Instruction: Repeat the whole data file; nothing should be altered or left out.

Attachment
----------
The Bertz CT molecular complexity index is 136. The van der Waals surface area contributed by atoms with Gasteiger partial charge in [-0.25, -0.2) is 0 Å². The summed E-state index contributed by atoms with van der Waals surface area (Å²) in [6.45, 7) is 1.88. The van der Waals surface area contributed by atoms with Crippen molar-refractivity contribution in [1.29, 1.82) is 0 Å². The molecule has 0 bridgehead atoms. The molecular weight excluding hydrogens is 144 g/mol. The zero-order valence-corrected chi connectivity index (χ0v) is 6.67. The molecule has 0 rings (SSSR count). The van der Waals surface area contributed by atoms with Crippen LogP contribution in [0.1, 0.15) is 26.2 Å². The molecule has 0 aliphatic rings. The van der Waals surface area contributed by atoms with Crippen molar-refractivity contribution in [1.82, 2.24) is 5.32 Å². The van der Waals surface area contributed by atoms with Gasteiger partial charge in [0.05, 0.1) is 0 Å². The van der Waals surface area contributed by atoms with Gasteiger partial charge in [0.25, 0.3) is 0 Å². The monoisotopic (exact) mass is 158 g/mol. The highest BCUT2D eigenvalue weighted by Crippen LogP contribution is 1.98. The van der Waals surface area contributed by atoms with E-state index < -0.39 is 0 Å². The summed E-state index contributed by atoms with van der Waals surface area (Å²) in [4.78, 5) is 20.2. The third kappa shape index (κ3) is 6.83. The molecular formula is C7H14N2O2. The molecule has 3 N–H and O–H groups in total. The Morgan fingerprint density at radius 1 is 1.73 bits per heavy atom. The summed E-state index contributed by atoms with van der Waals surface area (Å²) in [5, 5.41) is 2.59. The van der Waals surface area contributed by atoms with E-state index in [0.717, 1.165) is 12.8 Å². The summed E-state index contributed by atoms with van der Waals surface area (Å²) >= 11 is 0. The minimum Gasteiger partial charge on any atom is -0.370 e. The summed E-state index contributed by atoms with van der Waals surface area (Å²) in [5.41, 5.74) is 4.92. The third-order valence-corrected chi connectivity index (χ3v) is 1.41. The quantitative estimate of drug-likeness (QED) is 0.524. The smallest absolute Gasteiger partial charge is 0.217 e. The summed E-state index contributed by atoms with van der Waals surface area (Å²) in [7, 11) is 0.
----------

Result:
The Bertz CT molecular complexity index is 136. The van der Waals surface area contributed by atoms with Gasteiger partial charge in [-0.25, -0.2) is 0 Å². The summed E-state index contributed by atoms with van der Waals surface area (Å²) in [6.45, 7) is 1.88. The van der Waals surface area contributed by atoms with Crippen molar-refractivity contribution in [1.29, 1.82) is 0 Å². The molecule has 0 bridgehead atoms. The molecular weight excluding hydrogens is 144 g/mol. The zero-order valence-corrected chi connectivity index (χ0v) is 6.67. The molecule has 0 rings (SSSR count). The van der Waals surface area contributed by atoms with Crippen LogP contribution in [0.1, 0.15) is 26.2 Å². The molecule has 0 aliphatic rings. The van der Waals surface area contributed by atoms with Crippen molar-refractivity contribution in [1.82, 2.24) is 5.32 Å². The van der Waals surface area contributed by atoms with Gasteiger partial charge in [0.05, 0.1) is 0 Å². The van der Waals surface area contributed by atoms with Gasteiger partial charge in [0.25, 0.3) is 0 Å². The monoisotopic (exact) mass is 158 g/mol. The highest BCUT2D eigenvalue weighted by Crippen LogP contribution is 1.98. The van der Waals surface area contributed by atoms with E-state index < -0.39 is 0 Å². The summed E-state index contributed by atoms with van der Waals surface area (Å²) in [4.78, 5) is 20.2. The third kappa shape index (κ3) is 6.83. The molecular formula is C7H14N2O2. The molecule has 3 N–H and O–H groups in total. The Morgan fingerprint density at radius 1 is 1.73 bits per heavy atom. The summed E-state index contributed by atoms with van der Waals surface area (Å²) in [5, 5.41) is 2.59. The van der Waals surface area contributed by atoms with E-state index in [0.717, 1.165) is 12.8 Å². The summed E-state index contributed by atoms with van der Waals surface area (Å²) >= 11 is 0. The minimum Gasteiger partial charge on any atom is -0.370 e. The summed E-state index contributed by atoms with van der Waals surface area (Å²) in [5.41, 5.74) is 4.92. The third-order valence-corrected chi connectivity index (χ3v) is 1.41. The quantitative estimate of drug-likeness (QED) is 0.524. The smallest absolute Gasteiger partial charge is 0.217 e. The summed E-state index contributed by atoms with van der Waals surface area (Å²) in [7, 11) is 0.